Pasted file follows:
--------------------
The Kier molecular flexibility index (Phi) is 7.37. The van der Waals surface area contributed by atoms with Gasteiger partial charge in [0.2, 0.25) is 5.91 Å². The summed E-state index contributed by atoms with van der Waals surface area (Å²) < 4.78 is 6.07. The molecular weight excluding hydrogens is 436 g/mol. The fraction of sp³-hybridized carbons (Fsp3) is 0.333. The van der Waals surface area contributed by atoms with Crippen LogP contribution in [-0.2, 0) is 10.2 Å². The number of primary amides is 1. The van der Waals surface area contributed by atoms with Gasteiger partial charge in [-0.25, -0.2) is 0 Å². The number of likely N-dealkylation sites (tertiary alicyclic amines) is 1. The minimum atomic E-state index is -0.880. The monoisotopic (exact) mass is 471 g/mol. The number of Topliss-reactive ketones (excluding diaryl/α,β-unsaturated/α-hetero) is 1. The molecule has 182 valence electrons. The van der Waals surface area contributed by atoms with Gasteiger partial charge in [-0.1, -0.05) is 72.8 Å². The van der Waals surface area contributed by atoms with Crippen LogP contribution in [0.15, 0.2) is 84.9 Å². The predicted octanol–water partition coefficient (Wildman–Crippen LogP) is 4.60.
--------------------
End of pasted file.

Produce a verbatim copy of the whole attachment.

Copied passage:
The Kier molecular flexibility index (Phi) is 7.37. The van der Waals surface area contributed by atoms with Gasteiger partial charge in [0.2, 0.25) is 5.91 Å². The summed E-state index contributed by atoms with van der Waals surface area (Å²) < 4.78 is 6.07. The molecular weight excluding hydrogens is 436 g/mol. The fraction of sp³-hybridized carbons (Fsp3) is 0.333. The van der Waals surface area contributed by atoms with Crippen LogP contribution in [-0.2, 0) is 10.2 Å². The number of primary amides is 1. The van der Waals surface area contributed by atoms with Gasteiger partial charge in [-0.25, -0.2) is 0 Å². The number of likely N-dealkylation sites (tertiary alicyclic amines) is 1. The minimum atomic E-state index is -0.880. The monoisotopic (exact) mass is 471 g/mol. The number of Topliss-reactive ketones (excluding diaryl/α,β-unsaturated/α-hetero) is 1. The molecule has 182 valence electrons. The van der Waals surface area contributed by atoms with Gasteiger partial charge in [-0.1, -0.05) is 72.8 Å². The van der Waals surface area contributed by atoms with Crippen LogP contribution in [0.15, 0.2) is 84.9 Å². The predicted octanol–water partition coefficient (Wildman–Crippen LogP) is 4.60.